Cumberland Times-News

Letters

March 7, 2013

We have not learned the lessons of our history

In January, my husband and I went to Gettysburg for the weekend. We usually travel there several times a year, but due to work and family obligations and some health problems, we had not been there since 2010.

We felt a need to visit that sacred battlefield and to reflect on the terrible loss of life, misery, and utter devastation that enveloped that peaceful little town in July of 1863.

My ancestors fought valiantly there, most notably at Little Round Top and also at the aptly named, Devil’s Den. Nearly 150 years after that horrific three-day battle, one is still able to sense the vast continuum of emotions that flowed, along with the blood of those that fought and died there.

We spent 2 ½ hours at the Gettysburg Visitors’ Center. It takes the visitors on a self-guided tour from the initial discontent of Southerners, to the first shots fired at Fort Sumter, to the secession of the southern states, and to every battle of the war, both great and obscure.

The center has interesting displays and artifacts, including newspaper reports of the war, including editorial opinions of the Gettysburg Address given by President Lincoln when he dedicated the National Cemetery to honor those who died in that bloody three-day campaign.

It was those editorials that led me to ponder the difference between media coverage in 1863 and 2013. Sadly, I realized little has changed. The major newspapers in 1863 ridiculed Lincoln’s address as “childlike,” “not well-thought out,” and “too short and elementary in nature.”

In my opinion, Lincoln’s Gettysburg Address is one of the greatest literary achievements any mortal man has ever penned. Lincoln, much like Jesus Christ, in whom he trusted and sought divine guidance from, was a man “acquainted with sorrows.”

Lincoln had experienced a great deal of loss, including his beloved mother and his son. It is well known that Lincoln often wrote to grieving mothers, from both the North and South, to express his sorrow and to offer some solace in their grief.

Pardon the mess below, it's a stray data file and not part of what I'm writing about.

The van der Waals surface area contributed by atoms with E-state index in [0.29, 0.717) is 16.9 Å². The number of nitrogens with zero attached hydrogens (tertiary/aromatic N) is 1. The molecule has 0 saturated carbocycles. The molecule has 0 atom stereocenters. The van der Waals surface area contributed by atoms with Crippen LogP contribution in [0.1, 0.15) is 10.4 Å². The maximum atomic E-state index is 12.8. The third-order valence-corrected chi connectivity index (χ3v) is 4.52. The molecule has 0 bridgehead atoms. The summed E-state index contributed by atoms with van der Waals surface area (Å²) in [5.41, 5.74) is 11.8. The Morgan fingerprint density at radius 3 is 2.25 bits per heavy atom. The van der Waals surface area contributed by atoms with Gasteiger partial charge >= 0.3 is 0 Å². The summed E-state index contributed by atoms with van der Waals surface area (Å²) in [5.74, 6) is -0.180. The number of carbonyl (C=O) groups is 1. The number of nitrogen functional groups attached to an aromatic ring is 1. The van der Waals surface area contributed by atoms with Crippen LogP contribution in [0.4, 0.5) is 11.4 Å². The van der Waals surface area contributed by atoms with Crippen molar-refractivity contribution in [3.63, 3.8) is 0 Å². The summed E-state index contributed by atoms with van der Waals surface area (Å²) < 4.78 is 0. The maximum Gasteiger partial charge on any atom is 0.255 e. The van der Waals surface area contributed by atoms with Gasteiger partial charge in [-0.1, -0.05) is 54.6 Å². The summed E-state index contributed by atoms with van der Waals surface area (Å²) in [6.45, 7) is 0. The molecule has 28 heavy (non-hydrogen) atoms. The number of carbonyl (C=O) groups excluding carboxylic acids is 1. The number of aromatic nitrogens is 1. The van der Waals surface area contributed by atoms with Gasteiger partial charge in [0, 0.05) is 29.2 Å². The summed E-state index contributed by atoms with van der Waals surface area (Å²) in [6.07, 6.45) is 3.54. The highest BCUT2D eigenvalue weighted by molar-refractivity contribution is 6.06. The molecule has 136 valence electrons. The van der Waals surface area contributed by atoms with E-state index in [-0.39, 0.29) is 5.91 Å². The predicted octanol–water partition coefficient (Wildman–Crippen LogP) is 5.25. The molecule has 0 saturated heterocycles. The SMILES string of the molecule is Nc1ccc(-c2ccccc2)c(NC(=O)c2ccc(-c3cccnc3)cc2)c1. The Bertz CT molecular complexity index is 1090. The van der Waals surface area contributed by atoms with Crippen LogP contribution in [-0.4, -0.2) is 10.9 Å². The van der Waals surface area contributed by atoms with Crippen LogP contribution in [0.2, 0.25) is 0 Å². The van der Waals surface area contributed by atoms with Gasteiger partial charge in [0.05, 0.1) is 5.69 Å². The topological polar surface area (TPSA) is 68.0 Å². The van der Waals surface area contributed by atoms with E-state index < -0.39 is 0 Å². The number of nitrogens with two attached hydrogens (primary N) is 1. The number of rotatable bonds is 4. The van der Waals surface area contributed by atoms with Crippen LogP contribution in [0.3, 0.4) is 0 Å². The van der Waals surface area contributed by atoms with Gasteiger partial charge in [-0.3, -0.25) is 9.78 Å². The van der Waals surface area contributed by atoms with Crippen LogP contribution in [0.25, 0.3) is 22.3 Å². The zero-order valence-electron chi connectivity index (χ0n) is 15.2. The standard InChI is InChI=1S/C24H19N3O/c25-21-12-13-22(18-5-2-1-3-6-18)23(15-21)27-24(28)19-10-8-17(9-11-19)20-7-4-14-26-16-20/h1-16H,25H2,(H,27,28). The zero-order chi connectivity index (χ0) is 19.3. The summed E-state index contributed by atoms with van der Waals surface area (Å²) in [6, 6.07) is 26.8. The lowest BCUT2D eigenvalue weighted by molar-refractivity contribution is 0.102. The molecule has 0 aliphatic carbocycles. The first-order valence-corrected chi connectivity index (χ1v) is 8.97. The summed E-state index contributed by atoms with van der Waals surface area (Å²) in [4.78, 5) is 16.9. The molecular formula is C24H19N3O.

I left Gettysburg with a sense of despair about how little we have learned from our history as a nation. We have truly become a “house divided against itself”

I fear that our house will be unable to stand much longer. Every citizen of this nation has played a role, no matter how minute, in the destruction of our basic liberties.

Our Constitution is being shredded, the Second Amendment deemed irrelevant, we stopped holding people, including elected officials, responsible for their actions.

We support a poor or non-existent desire to earn a living in favor of a welfare mentality. Our children aren’t being encouraged to achieve, to know right from wrong, or to respect others.

We have not spoken for the poor, the orphaned, the wounded, and the downcast among us. Worse yet, we have stopped caring about the suffering of our brothers and sisters in other nations.

We have turned a blind eye to Darfur, Syria, and Israel, our only ally in the middle-east. God clearly forewarned of the wrath to those that curse Israel.

Recently, meteors, undetected by NASA, slammed into Russia. Remember, Russia has allied itself with Iran. Its president continually threatens to “wipe Israel off of the map”.

Coincidental? Atheists will say so. However, it takes more faith to believe that we began as an amoeba and “evolved” into humans. I believe in God. I pray that in His wrath, He remembers mercy.

Renae D. Bloss

Cumberland

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Letters
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